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Yesterday I published my third Visual Studio extension! :)

It’s a fairly generic extension, with reads static XML files that contain test results into the Visual Studio Test Explorer window. While this might sound a bit strange, its goal is to integrate with third party tools that can output results as XML and update them realtime. For example, Google’s Karma test runner.

Here’s a video showing it all in action:

Installation and Setup

  1. Install my Karma Test Adapter from Visual Studio Gallery
  2. Install/download nodejs (I grabbed the exe from here and added it to my PATH)
  3. Install/download npm (I grabbed the zip from here and put it in the same folder as node.exe)
  4. Install the karma-cli node module globally
    • npm install -g karma-cli


  1. Create/navigate to the folder that contains/will contain your tests
  2. Create a package.json to hold your node dependencies
    • PowerShell: "{}" | Out-File -Encoding ascii package.json
    • or CMD: echo '{}' > package.json
  3. Install karma and some dependencies
    1. npm install karma --save-dev
    2. npm install karma-xml-reporter --save-dev
    3. npm install karma-jasmine --save-dev
    4. npm install karma-phantomjs-launcher --save-dev (required only if you want to use PhantomJS)
    5. npm install karma-ie-launcher --save-dev (required only if you want Karma to be able to launch IE)
    6. npm install karma-chrome-launcher --save-dev (required only if you want Karma to be able to launch Chrome)
    7. npm install karma-firefox-launcher --save-dev (required only if you want Karma to be able to launch Firefox)
  4. Create a karma config file in the folder with your tests
    1. karma init
    2. answer the questions, for example:
      1. Test framework: jasmine
      2. RequireJS: no
      3. Browsers:
        • Chrome
        • IE
        • PhantomJS
      4. JavaScript and Test files:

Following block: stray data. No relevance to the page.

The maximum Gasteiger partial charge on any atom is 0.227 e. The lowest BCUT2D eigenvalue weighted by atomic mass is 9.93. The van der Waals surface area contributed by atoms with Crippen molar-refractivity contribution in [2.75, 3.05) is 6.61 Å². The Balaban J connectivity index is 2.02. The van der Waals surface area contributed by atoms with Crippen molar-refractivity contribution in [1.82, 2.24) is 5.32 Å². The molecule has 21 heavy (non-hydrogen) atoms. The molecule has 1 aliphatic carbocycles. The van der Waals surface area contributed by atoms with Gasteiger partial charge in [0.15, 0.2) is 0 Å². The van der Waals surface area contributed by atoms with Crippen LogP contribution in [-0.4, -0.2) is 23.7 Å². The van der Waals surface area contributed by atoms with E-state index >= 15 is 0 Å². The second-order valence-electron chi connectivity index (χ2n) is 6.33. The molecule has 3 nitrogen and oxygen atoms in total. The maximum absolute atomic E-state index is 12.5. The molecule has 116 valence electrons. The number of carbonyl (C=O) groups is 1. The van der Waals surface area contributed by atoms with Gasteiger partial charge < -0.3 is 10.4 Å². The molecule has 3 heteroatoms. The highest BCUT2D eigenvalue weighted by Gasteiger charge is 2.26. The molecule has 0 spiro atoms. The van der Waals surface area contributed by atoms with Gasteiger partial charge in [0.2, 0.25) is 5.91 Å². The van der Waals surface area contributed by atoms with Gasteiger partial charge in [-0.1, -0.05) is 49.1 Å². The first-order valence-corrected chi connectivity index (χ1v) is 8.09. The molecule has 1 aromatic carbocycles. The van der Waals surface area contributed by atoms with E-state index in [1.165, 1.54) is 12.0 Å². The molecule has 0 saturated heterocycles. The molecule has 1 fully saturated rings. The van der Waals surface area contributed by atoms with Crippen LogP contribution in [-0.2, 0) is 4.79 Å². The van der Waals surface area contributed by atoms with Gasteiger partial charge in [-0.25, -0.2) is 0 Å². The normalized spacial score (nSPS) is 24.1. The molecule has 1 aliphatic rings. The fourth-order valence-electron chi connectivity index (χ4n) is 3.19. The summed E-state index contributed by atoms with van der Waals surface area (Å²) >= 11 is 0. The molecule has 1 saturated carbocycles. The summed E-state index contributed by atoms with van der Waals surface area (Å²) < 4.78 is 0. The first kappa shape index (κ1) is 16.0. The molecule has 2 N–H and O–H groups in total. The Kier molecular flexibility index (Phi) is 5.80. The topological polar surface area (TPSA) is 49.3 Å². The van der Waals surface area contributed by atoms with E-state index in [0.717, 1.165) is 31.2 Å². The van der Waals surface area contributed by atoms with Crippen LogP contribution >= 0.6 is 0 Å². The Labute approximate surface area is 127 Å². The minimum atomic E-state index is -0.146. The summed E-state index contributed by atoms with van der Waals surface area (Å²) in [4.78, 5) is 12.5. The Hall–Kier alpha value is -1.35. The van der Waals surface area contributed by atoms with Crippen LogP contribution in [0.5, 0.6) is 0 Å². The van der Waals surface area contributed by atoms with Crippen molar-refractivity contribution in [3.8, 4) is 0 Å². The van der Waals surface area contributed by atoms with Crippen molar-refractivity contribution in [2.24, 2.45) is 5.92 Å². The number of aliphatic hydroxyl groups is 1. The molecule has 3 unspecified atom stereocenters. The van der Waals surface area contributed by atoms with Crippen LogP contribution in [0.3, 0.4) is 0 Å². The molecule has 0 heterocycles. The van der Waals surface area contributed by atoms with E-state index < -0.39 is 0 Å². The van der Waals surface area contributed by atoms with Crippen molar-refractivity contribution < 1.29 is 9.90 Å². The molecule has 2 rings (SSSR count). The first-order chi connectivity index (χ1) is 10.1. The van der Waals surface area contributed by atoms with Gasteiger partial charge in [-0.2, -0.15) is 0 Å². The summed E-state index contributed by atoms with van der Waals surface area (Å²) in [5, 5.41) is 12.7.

• app\**.js
        • tests\**.js
      5. Exclusions: (none)
      6. Watch for changes: yes
  5. Open up the generated karma.config.js in your text editor and add ‘xml’ as a reporter
    • reporters: ['progress'] becomes reporters: ['progress', 'xml']
  6. Open Visual Studio and create a project that lives in the folder that contains your tests/karma config file
    • I usually choose File -> Open Web Site and choose the FileSystem option, pointing at the folder
  7. Create a simple test we can use to verify everything works. The filename must match the filter you gave to karma init earlier (eg. MyTestSpecs.js)
    • describe("a test", function() { it("passes", function() { expect(true).toBe(true); }); });
  8. From the command line, start karma
    • karma start
    • note: This will fire up the browsers that you configured; these must be left open to execute tests
  9. In Visual Studio, toggle the “Run Tests on Build” option on in the Test Explorer Window
  10. Right-click -> Refresh on the project, to ensure Visual Studio spots the test-results.testxml file
  11. As you make changes to your js files and press save, Karma will now automatically execute your tests and the results will magically update in Visual Studio!
  12. Bonus: You can open up other browsers and point them at the url that’s loaded in the existing browsers and they will automatically be used for tests. Eg. enter the URL into your smartphone browser, and now it will show up in the test results too!


Please send your feedback/issues/feature requests! :-)